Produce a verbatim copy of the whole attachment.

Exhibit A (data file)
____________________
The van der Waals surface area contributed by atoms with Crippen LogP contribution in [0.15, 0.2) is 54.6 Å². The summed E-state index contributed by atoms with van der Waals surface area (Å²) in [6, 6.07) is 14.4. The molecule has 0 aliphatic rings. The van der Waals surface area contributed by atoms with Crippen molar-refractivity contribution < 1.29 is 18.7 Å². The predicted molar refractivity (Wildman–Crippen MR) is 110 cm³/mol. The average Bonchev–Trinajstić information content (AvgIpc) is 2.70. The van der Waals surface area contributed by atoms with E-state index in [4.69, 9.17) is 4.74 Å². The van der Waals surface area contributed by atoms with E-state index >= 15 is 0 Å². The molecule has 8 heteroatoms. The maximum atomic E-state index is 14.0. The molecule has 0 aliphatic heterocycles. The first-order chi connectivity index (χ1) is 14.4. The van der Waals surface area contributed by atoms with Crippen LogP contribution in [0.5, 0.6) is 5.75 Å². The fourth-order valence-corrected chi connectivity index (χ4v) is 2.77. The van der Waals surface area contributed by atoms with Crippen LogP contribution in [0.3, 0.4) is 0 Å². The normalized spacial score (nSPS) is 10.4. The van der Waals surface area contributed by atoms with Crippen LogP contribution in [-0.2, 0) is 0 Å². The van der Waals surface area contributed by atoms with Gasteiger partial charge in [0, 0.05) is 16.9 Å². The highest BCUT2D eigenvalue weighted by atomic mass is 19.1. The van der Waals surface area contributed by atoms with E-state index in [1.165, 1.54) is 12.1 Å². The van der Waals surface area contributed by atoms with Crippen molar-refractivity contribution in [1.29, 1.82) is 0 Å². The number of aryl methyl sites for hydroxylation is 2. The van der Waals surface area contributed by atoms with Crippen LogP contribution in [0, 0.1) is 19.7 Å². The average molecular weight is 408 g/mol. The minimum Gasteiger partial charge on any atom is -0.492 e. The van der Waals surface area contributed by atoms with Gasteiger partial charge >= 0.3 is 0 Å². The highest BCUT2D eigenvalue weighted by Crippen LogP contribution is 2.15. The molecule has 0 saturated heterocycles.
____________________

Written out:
The van der Waals surface area contributed by atoms with Crippen LogP contribution in [0.15, 0.2) is 54.6 Å². The summed E-state index contributed by atoms with van der Waals surface area (Å²) in [6, 6.07) is 14.4. The molecule has 0 aliphatic rings. The van der Waals surface area contributed by atoms with Crippen molar-refractivity contribution < 1.29 is 18.7 Å². The predicted molar refractivity (Wildman–Crippen MR) is 110 cm³/mol. The average Bonchev–Trinajstić information content (AvgIpc) is 2.70. The van der Waals surface area contributed by atoms with E-state index in [4.69, 9.17) is 4.74 Å². The van der Waals surface area contributed by atoms with E-state index >= 15 is 0 Å². The molecule has 8 heteroatoms. The maximum atomic E-state index is 14.0. The molecule has 0 aliphatic heterocycles. The first-order chi connectivity index (χ1) is 14.4. The van der Waals surface area contributed by atoms with Crippen LogP contribution in [0.5, 0.6) is 5.75 Å². The fourth-order valence-corrected chi connectivity index (χ4v) is 2.77. The van der Waals surface area contributed by atoms with Crippen LogP contribution in [0.3, 0.4) is 0 Å². The normalized spacial score (nSPS) is 10.4. The van der Waals surface area contributed by atoms with Crippen LogP contribution in [-0.2, 0) is 0 Å². The van der Waals surface area contributed by atoms with Gasteiger partial charge in [0, 0.05) is 16.9 Å². The highest BCUT2D eigenvalue weighted by atomic mass is 19.1. The van der Waals surface area contributed by atoms with E-state index in [1.165, 1.54) is 12.1 Å². The van der Waals surface area contributed by atoms with Crippen molar-refractivity contribution in [1.29, 1.82) is 0 Å². The number of aryl methyl sites for hydroxylation is 2. The van der Waals surface area contributed by atoms with Crippen LogP contribution in [0, 0.1) is 19.7 Å². The average molecular weight is 408 g/mol. The minimum Gasteiger partial charge on any atom is -0.492 e. The van der Waals surface area contributed by atoms with Gasteiger partial charge >= 0.3 is 0 Å². The highest BCUT2D eigenvalue weighted by Crippen LogP contribution is 2.15. The molecule has 0 saturated heterocycles.